How to wear it: Ignatius Joseph

The flamboyant dandy from Kandy, shares his tips on how to travel like a true gentleman

Gentlemen who cut a dash like Ignatius Joseph are sadly few and far between nowadays. Raised in Sri Lanka, or Ceylon as it was known back then during the British-occupied colonial period, he emigrated to Europe in his early twenties to study economics before settling in the German city of Düsseldorf. He spent several years working in the hospitality business before founding his eponymous shirting brand, Ign. Joseph, in 1997. In doing so he made a conscious decision only to use sewn instead of fused collars – it’s all in the detail as they say. They can only be handmade, but the upside results in softer, supple, flexible collars and cuffs.

Known and respected on the menswear circuit for his perennially immaculate attire – his trademark pork pie hat, blue blazer, cropped grey trousers (‘People have always asked, “Mr Joseph, why do you wear your trousers so short?” I used to joke and say it’s because I’m from a poor country. I’m saving 2 inches because that’s two pounds!’) and not forgetting his iconic brightly polished red lace-up Oxford shoes. 

He says his penchant for style grew out of two fundamental factors: his early years were influenced by the British sartorial tradition: ‘The British left behind a clothing culture,’ he says, as evidenced by his father and grandfather’s linen suits crafted from imported English cloth – as well as dressing appropriately in a tropical climate.

‘The cricket ground was another place where I took my inspiration’ – Joseph was a passionate cricketer back in the day. ‘All the players after the game would be wearing navy blazers, Panama hats, sunglasses and sipping on scotch whisky. This was the way I was brought up. Unfortunately, today it’s a finished glory.’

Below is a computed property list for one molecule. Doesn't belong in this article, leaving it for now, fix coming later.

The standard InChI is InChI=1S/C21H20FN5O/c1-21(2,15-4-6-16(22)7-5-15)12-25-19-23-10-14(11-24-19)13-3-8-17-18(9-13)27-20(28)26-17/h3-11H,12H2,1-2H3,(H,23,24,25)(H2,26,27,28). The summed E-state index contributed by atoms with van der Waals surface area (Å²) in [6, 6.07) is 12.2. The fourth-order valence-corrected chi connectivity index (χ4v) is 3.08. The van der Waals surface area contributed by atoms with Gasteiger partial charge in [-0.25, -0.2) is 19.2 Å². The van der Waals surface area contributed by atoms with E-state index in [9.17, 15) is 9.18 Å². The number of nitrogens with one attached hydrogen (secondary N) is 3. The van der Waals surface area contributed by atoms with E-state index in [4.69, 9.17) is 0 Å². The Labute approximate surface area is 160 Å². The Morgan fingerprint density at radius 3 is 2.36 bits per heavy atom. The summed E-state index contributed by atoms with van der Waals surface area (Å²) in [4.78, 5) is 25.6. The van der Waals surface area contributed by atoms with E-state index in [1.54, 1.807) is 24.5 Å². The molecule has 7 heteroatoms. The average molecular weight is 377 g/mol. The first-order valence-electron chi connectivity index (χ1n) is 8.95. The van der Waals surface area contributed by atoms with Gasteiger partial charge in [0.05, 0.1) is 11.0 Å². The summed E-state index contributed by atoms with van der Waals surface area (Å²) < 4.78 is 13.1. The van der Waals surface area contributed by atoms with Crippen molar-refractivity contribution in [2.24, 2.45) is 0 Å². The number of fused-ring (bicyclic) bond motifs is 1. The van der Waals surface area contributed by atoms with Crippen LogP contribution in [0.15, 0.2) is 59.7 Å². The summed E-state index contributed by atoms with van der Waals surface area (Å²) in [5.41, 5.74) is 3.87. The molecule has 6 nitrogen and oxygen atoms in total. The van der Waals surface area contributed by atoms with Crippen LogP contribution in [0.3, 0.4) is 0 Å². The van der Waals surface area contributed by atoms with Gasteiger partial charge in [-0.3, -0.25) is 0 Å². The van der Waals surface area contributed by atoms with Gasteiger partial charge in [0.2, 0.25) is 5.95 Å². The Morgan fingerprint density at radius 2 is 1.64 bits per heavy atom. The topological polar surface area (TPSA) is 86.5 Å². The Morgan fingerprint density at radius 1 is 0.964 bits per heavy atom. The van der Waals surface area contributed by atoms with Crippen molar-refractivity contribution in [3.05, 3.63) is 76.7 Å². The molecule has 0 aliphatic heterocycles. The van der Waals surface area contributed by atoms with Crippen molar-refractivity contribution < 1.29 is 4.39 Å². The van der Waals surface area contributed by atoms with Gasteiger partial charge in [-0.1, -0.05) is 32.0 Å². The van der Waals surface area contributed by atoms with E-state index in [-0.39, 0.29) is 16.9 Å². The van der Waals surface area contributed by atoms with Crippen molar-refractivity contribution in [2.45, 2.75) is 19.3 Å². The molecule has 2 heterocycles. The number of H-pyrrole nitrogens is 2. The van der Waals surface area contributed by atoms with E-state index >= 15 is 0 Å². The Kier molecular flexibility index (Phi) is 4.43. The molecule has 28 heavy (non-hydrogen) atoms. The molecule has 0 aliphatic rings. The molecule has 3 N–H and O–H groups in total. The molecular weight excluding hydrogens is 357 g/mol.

What are the five things you always pack for travel?

A good shirt – not only because they have been my trade for so many years but because with a proper shirt one is always courteously dressed, in virtually any part of the world. Good shoes are essential – we still move on our feet! Those two things I mention because the fellow travellers I have seen seem to miss those points. A toothbrush and a bar of natural soap (to wash anything on the hoof) make sense. However, all those things can be bought. The most important asset when travelling is a parcel including courtesy, patience and respect for the people and cultures you meet on the way or at your destination. You cannot buy it anywhere. It has to be made by one’s own soul and experience.

You’re a seasoned traveller, but where is your dream destination? 

I have lived most of my life in the western peninsula of Eurasia, aka Europe. Although I was born and raised in Ceylon-Sri Lanka, there is always some part of South Asia to discover. I am always dreaming of new discoveries.

Talk us through your airport routine (tips to make the experience as smooth and stress-free as possible).

This is a tough question. People of my generation can still recall boarding a plane at the last minute, hot-footing it from the late-running cab with bag, passport and ticket in hand, directly to the steward and the seat. Just in the past 20 years airport rules have changed and continue to change almost daily. The best I can say is fly only first or business class and stay at the most exclusive hotel you can find. Pay a small fortune for a stress-free transfer. 

What’s your secret tip for anyone who has to travel for work constantly?

Get to know your routes and accommodation so well that you become a regular. Sometimes it was not the closest to my destination. However, homes away from home are priceless, especially if the actual day has not been as successful as one might have imagined.

What is your one travel luxury?

The best places I can dine.

What has been your most memorable hotel stay so far? 

The most memorable and most recent was the Pera Palace in Istanbul. It was during the worst part of the pandemic restrictions starting in March 2020. Everything about this hotel, built by the Wagons-Lits company as the terminal of the famous Orient Express, is discrete and remarkable.

What suitcase and hand luggage do you always travel with/swear by?

Please forgive me for only saying hand luggage, my own.

Interview by Lee Osborne. Portraits by Orion Dahlmann

You can follow Ignatius’s style journey on Instagram:@ign.joseph

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